I've just come back from a work-trip to Sierra Leone, and yes it is that beautiful. And yes, it is that much in need of more aid and less local corruption so girls like Animata have a chance.

PIC: Plan Ireland's Her Story project in Sierra Leone and Ireland


Wednesday, October 9, 2013

Surfing to success at TEDx Dublin with Easkey Britton

Irish surfer Easkey Britton gave an impassioned talk at the TEDx Dublin a few days ago, been reading it on Twitter and delighted it's online now.

Her love for surfing has taken her to the giant waves of Tahiti but also to teach the freedom of sport to girls in Iran. In the talk she says our fear of failure can dampen creativity but by taking chances in the waves we can learn how to let go.

"We learn by doing, we learn by failing. Surfing teaches us to keep calm ... we have to learn to relax," she said.

It's Wednesday, hump day for lots of people but this will give you some motivation as you face into the rest of the week.


Monday, October 7, 2013

MuayThai Angels, the debate goes on ...

A few more thoughts on World MuayThai Angels ... 

Sylive von Duuglas Ittu, who you may remember from this interview on my blog, watched the fights from her gym in Chiang Mai, northern Thailand. 

She blogged about it here on 8LimbsUs and raises some good points around advertising. Traditionally in Thailand, and elsewhere, advertising during sports events targets a male audience. She noted just two 'female' products, but that's two more than I ever remember seeing over there during televised boxing - even when it was an all-women's bout. 

Well worth reading Von Duuglas Ittu's blog if you have any interest in women and combat sports. She's doing MuayThai but many points regarding relating to your trainers, reaction to your changing skills and hopes for the future - all relevant to any combatants. 


Thursday, October 3, 2013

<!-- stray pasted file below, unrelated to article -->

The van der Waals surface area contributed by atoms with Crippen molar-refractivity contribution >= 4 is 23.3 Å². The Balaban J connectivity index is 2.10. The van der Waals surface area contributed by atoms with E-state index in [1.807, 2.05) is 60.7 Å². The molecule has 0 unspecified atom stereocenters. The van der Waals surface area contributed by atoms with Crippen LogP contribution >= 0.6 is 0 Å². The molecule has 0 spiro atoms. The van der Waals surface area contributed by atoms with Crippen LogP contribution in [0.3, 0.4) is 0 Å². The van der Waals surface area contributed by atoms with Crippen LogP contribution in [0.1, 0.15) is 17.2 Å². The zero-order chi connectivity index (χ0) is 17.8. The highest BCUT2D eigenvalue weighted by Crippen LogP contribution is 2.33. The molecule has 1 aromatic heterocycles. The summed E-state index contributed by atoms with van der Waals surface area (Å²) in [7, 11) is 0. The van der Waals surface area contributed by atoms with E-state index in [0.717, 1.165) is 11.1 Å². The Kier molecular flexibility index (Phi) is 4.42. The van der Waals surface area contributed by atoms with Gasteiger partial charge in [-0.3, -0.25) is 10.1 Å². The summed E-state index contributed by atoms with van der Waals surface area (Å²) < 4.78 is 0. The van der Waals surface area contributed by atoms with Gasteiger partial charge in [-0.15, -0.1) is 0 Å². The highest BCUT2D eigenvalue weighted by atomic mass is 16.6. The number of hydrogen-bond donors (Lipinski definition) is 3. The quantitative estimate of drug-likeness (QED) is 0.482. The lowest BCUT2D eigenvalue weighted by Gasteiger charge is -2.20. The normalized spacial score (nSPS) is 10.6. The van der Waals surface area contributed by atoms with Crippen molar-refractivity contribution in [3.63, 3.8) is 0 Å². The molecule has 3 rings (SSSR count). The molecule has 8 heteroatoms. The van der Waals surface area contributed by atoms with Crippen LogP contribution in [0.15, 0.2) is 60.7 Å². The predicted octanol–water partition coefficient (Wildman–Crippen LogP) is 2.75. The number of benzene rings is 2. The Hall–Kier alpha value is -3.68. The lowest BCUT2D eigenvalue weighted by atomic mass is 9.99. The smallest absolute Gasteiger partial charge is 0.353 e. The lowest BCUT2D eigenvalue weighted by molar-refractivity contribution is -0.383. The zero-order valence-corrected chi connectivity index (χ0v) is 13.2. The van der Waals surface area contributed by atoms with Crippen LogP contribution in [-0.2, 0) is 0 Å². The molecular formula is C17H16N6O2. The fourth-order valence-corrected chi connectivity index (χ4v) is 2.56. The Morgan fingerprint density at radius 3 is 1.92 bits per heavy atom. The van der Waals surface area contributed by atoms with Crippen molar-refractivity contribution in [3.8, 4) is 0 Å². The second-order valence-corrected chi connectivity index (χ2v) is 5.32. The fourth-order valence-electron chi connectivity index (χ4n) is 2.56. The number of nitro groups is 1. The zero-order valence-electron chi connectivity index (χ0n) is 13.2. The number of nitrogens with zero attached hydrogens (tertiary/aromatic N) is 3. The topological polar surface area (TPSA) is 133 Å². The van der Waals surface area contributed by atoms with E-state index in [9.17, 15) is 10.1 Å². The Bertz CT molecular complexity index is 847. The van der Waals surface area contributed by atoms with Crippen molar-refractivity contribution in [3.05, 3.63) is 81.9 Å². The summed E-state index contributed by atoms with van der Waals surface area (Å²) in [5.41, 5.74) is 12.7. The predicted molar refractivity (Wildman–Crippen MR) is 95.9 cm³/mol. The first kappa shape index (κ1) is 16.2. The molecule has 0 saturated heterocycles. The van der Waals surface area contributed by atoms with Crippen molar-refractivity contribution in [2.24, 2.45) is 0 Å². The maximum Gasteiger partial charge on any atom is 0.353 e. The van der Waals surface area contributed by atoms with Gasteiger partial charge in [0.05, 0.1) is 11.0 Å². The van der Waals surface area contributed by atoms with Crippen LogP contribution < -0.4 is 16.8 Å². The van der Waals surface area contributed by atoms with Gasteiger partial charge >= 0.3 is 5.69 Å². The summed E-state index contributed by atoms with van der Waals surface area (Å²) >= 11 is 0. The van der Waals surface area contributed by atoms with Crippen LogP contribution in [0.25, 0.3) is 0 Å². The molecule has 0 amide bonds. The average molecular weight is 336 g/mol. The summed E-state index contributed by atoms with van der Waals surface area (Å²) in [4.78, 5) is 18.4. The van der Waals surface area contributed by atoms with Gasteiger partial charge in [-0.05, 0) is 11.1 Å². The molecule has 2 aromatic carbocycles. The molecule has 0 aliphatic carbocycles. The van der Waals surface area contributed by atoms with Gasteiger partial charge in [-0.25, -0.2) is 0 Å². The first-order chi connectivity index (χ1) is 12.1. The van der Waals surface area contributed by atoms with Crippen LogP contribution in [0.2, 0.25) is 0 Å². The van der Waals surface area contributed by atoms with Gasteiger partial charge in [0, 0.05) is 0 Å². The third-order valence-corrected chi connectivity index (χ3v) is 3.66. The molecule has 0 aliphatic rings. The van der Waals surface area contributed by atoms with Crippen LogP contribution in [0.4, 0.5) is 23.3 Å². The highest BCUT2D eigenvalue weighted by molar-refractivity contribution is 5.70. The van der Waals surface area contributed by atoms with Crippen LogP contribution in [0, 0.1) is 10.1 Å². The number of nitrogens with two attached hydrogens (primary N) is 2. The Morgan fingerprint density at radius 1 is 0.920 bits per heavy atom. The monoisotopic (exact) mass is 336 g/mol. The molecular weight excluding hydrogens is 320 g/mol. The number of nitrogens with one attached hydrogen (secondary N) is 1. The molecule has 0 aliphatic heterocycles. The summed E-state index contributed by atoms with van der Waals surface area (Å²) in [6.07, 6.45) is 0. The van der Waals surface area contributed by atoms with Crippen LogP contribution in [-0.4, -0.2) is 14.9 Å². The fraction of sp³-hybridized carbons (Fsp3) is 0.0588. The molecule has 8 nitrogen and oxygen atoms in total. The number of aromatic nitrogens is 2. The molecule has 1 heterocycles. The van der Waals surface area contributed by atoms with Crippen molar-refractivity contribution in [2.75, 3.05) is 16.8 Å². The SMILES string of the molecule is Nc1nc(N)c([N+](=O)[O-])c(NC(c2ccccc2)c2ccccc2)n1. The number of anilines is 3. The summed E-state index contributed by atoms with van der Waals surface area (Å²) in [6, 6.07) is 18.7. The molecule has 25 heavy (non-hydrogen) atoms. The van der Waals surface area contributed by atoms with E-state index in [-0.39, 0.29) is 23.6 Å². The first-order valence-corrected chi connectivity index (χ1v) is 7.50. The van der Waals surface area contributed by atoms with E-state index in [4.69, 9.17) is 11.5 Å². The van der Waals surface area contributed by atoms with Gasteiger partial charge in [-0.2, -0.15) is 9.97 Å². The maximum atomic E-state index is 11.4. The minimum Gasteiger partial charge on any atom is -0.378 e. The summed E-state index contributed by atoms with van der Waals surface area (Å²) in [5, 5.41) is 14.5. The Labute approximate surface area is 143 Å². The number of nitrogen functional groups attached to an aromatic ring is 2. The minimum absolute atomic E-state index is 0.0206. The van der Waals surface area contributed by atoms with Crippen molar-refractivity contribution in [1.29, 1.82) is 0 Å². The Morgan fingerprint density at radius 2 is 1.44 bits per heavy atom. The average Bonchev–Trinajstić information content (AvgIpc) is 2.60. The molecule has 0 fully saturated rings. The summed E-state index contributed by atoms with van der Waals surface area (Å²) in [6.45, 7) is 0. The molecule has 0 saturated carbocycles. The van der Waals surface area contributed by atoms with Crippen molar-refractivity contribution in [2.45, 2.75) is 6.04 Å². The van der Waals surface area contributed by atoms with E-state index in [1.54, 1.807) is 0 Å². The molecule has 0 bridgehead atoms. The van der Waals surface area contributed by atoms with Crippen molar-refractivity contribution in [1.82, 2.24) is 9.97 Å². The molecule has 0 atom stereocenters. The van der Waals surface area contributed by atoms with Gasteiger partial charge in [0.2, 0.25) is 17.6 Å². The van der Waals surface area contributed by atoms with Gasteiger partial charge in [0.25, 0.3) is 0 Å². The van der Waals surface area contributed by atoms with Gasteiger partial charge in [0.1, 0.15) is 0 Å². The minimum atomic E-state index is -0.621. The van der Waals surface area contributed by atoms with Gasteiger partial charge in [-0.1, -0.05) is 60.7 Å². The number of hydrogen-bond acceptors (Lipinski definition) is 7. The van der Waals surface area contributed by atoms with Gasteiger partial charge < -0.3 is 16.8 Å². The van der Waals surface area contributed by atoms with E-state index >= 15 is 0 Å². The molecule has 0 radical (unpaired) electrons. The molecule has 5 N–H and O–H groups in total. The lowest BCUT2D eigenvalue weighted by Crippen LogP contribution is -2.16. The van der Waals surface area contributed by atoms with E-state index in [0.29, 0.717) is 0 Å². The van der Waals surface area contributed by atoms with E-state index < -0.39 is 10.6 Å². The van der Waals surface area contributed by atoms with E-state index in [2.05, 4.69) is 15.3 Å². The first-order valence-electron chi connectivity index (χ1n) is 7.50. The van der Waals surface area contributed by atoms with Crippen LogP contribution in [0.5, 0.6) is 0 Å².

MuayThai Angels - a step forwards or backwards?

World MuayThai Angels - a televised series of Thai Boxing fights which began this week in Bangkok, Thailand - caused quite the controversy when it was first announced but seems to be winning people over. 

It's a variation on the reality TV show-theme with women fighting it out for a prize. This wasn't terribly well explained in the beginning, leaving many fighters miffed they'd been left out of a new tournament.  

All of the women pictured above are fighters, with varying numbers of fights behind them. There were some rumblings about their looks, and a sense they were chosen for looks over fight ability. And, you know, there may be an element of truth in this as it is a TV show first and tournament second. 

Sue Latta, head of the IFMA Female MuayThai Commission had this to say about it all: 

"What most people forget is that this is a TV show not an International Championship regarding titles or world championships. It is a prize purse not a World Title that is achievable for the successful contestant. What is achieved is an increase in awareness and popularity in our sport. 

"The public will get to see what hard work and determination goes into a fight: psychologically, physically, emotionally, and spiritually. This opportunity to showcase our skills and talents is great for our sport as the public will begin to view us as serious athletes, real fighters, not just females "doing their best". " This taken from the IFMA facebook page. *

PIC  -
I was intrigued then to be sent this comment posted by Joe Cummings (renowned Lonely Planet Thailand writer) on his page - after he attended the opening show: 

"I was sceptical going in but I think it's a novel approach that works. It's reaching an audience that had a hard time accepting female muaythai fighters, including a lot of women, who are being pulled in by the beauty side of it and then are held by the athleticism. I was one of very few farang in the audience, even though the fighters came from 15 countries, and judging from today's turnout, a majority of the audience were women."

Getting people to watch women fighting is always tough, there is still an element of the sideshow about it all for many viewers. 'Farang' is Thai for foreigner, so as there were a lot of Thais there that's a good sign. Definitely curious to see how these shows develop ... 

What do you think? 

(* I worked with IFMA for 6 years in Bangkok)